Lewis Katz School of Medicine Interim Dean Dr. Amy Goldberg Inducted as Member of the American College of Surgeons Academy of Master Surgeon Educators
The Academy’s mission is to recognize and bring together innovators and thought leaders of national and international prominence to advance education across all surgical specialties.News October 18, 2021
Amy J. Goldberg, MD, FACS, Interim Dean and George S. Peters, MD and Louise C. Peters Chair and Professor of Surgery at the Lewis Katz School of Medicine at Temple University and Surgeon-in-Chief and Senior Vice President of Perioperative Services at Temple University Health System, was inducted as a Member of the American College of Surgeons Academy of Master Surgeon Educators on Friday, October 15th.
The Academy of Master Surgeon Educators was established in 2014, and its mission is to recognize and bring together innovators and thought leaders of national and international prominence who are committed to advancing the science and practice of education across all surgical specialties.
Particular emphasis is additionally placed on: encouraging the exchange of ideas and translating them into actions, mentoring surgeon educators, sharing advances in the field, and positively impacting the quality of surgical care and patient safety. Members are selected based on a rigorous peer review process.
“I am incredibly honored and humbled to be inducted into the Academy of Master Surgeon Educators,” Dr. Goldberg said. “My induction into this special group of surgical educators is a tribute to the surgeons who mentored me. They were instrumental in inspiring my passion and exuberance, not only for surgical practice of the highest quality but also my calling to share this specialized knowledge and skill with the next generation of great surgeons.”
Dr. Goldberg, who is a Director of the American Board of Surgery, joined the surgical faculty of Temple University in 1993 and has served as Chief of the Trauma/Surgical Critical Care Division and Medical Director of the Trauma Program, as well as the Director of the General Surgery Residency Program. Her work as an educator has been recognized through several teaching awards over the years, including the Great Teacher Award in 2018 – which is Temple University’s highest teaching honor – and the Lindback Award and multiple Golden Apple Awards.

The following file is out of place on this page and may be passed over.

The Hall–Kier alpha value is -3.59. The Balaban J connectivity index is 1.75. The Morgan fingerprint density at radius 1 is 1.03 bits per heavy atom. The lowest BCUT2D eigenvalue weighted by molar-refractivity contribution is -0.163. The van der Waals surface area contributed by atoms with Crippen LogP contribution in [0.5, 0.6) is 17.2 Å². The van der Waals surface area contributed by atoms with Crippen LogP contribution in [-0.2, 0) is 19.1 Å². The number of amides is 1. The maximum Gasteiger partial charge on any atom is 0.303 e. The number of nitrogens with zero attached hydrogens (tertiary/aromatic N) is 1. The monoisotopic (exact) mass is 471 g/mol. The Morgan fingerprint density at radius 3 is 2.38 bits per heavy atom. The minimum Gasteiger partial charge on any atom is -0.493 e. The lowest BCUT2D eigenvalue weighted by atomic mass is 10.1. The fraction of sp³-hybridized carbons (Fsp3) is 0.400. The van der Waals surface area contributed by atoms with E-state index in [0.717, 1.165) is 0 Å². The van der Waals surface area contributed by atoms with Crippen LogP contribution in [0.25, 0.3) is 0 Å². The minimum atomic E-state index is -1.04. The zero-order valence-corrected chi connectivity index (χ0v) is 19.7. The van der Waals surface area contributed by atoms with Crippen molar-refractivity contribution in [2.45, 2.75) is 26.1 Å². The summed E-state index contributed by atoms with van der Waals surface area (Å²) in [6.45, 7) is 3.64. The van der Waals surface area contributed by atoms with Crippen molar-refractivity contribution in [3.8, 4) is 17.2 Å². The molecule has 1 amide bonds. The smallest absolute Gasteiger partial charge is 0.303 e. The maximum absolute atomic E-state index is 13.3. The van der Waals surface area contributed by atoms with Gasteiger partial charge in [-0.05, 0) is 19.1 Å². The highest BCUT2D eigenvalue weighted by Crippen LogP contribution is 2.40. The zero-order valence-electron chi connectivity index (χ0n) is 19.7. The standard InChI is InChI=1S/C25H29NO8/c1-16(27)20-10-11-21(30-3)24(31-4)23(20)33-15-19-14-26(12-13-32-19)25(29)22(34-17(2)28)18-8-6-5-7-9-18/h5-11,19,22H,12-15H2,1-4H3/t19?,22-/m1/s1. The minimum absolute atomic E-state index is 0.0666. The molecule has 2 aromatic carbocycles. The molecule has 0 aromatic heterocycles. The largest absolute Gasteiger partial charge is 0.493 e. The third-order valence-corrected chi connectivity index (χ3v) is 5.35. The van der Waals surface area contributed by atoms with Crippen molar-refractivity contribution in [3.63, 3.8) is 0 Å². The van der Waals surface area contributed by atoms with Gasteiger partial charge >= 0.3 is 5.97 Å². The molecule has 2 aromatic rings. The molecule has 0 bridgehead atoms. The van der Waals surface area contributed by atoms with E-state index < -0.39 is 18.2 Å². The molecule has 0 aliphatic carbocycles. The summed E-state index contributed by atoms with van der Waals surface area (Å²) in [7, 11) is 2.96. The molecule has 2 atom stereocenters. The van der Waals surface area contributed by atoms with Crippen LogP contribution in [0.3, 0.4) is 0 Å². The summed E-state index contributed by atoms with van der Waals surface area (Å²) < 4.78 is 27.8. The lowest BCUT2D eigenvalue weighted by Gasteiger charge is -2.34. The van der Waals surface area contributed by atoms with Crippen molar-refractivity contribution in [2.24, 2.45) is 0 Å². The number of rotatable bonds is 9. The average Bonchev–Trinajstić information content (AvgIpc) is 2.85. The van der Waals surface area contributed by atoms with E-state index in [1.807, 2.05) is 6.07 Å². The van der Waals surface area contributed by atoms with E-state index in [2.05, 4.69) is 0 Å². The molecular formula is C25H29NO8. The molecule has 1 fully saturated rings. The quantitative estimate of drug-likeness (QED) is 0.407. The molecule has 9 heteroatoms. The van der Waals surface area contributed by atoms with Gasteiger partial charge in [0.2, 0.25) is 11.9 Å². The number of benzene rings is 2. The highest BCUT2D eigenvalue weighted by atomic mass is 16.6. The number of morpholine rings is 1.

Her contributions to academic medicine have earned numerous accolades throughout her career—the Philadelphia Business Journal Humanitarian of the Year Award, the KYW News Radio Woman’s Achievement Award, the Philadelphia Business Journal Woman of Distinction Award, and the College of Physicians of Philadelphia Exemplar of Humanism Award. In 2018, Temple University Hospital chose Dr. Goldberg as its Diamond Award recipient for her exceptional social responsibility in service to Temple University Hospital and the North Philadelphia community. And, in 2020, she received the prestigious Philadelphia Award for 2019, in its 99th year of distribution.
Dr. Goldberg is widely recognized as an expert in violence prevention and improved outcomes for victims of trauma. She is regularly called on by national and local media, and her specific insights and expertise on gun violence were highlighted in the Huffington Post article “What Bullets Do To Bodies.” Under Dr. Goldberg’s ardent leadership, the Cradle to Grave and Turning Point programs have received national praise for their positive impact on the lives of youth and patients in North Philadelphia.
Dr. Goldberg earned her undergraduate degree in psychology from the University of Pennsylvania and her medical degree from the Mount Sinai School of Medicine prior to completing her general surgery residency at Temple University Hospital, and a fellowship in Traumatology and Critical Care at the R Adams Cowley Shock Trauma Center at the University of Maryland.